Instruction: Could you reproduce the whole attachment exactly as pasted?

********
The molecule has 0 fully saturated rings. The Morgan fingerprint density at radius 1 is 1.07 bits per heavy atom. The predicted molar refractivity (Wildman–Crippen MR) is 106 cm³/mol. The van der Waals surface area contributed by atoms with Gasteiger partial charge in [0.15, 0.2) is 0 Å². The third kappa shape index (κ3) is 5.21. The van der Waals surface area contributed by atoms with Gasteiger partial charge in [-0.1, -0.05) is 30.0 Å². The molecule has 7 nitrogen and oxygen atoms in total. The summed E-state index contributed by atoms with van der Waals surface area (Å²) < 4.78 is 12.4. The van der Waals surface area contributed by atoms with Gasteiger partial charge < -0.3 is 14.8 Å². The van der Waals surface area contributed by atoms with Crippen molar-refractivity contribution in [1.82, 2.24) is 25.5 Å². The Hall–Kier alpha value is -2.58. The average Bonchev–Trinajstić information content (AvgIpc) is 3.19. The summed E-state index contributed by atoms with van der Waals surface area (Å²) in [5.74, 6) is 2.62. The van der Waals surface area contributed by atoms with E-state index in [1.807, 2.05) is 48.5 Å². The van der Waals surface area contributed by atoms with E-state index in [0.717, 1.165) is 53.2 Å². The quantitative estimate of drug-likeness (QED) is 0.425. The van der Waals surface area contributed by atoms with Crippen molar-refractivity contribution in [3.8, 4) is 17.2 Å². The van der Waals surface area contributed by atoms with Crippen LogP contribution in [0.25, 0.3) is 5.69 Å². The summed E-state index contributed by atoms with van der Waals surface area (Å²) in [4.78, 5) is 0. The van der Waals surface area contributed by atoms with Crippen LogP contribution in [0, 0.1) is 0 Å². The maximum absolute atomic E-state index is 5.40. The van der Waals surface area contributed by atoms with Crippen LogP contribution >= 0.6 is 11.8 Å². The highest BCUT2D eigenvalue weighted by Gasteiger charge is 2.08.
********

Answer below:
The molecule has 0 fully saturated rings. The Morgan fingerprint density at radius 1 is 1.07 bits per heavy atom. The predicted molar refractivity (Wildman–Crippen MR) is 106 cm³/mol. The van der Waals surface area contributed by atoms with Gasteiger partial charge in [0.15, 0.2) is 0 Å². The third kappa shape index (κ3) is 5.21. The van der Waals surface area contributed by atoms with Gasteiger partial charge in [-0.1, -0.05) is 30.0 Å². The molecule has 7 nitrogen and oxygen atoms in total. The summed E-state index contributed by atoms with van der Waals surface area (Å²) < 4.78 is 12.4. The van der Waals surface area contributed by atoms with Gasteiger partial charge < -0.3 is 14.8 Å². The van der Waals surface area contributed by atoms with Crippen molar-refractivity contribution in [1.82, 2.24) is 25.5 Å². The Hall–Kier alpha value is -2.58. The average Bonchev–Trinajstić information content (AvgIpc) is 3.19. The summed E-state index contributed by atoms with van der Waals surface area (Å²) in [5.74, 6) is 2.62. The van der Waals surface area contributed by atoms with E-state index in [1.807, 2.05) is 48.5 Å². The van der Waals surface area contributed by atoms with E-state index in [0.717, 1.165) is 53.2 Å². The quantitative estimate of drug-likeness (QED) is 0.425. The van der Waals surface area contributed by atoms with Crippen molar-refractivity contribution in [3.8, 4) is 17.2 Å². The van der Waals surface area contributed by atoms with Crippen LogP contribution in [0.25, 0.3) is 5.69 Å². The summed E-state index contributed by atoms with van der Waals surface area (Å²) in [4.78, 5) is 0. The van der Waals surface area contributed by atoms with Crippen LogP contribution in [0, 0.1) is 0 Å². The maximum absolute atomic E-state index is 5.40. The van der Waals surface area contributed by atoms with Crippen LogP contribution >= 0.6 is 11.8 Å². The highest BCUT2D eigenvalue weighted by Gasteiger charge is 2.08.